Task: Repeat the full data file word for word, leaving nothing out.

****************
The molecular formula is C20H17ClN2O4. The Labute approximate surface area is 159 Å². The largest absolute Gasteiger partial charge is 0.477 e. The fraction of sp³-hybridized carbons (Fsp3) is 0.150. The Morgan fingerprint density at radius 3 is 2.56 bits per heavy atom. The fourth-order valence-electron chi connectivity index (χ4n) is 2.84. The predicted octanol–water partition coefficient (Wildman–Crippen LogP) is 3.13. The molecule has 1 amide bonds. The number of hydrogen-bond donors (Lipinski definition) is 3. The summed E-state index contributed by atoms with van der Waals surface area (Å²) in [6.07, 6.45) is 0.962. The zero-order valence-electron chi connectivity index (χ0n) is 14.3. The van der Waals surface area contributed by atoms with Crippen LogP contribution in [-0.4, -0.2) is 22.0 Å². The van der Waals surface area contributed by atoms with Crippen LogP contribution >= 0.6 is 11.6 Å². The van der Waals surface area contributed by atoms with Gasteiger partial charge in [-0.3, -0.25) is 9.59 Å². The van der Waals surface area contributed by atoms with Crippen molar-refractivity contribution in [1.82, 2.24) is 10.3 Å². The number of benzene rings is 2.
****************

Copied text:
The molecular formula is C20H17ClN2O4. The Labute approximate surface area is 159 Å². The largest absolute Gasteiger partial charge is 0.477 e. The fraction of sp³-hybridized carbons (Fsp3) is 0.150. The Morgan fingerprint density at radius 3 is 2.56 bits per heavy atom. The fourth-order valence-electron chi connectivity index (χ4n) is 2.84. The predicted octanol–water partition coefficient (Wildman–Crippen LogP) is 3.13. The molecule has 1 amide bonds. The number of hydrogen-bond donors (Lipinski definition) is 3. The summed E-state index contributed by atoms with van der Waals surface area (Å²) in [6.07, 6.45) is 0.962. The zero-order valence-electron chi connectivity index (χ0n) is 14.3. The van der Waals surface area contributed by atoms with Crippen LogP contribution in [-0.4, -0.2) is 22.0 Å². The van der Waals surface area contributed by atoms with Crippen LogP contribution >= 0.6 is 11.6 Å². The van der Waals surface area contributed by atoms with Gasteiger partial charge in [-0.3, -0.25) is 9.59 Å². The van der Waals surface area contributed by atoms with Crippen molar-refractivity contribution in [1.82, 2.24) is 10.3 Å². The number of benzene rings is 2.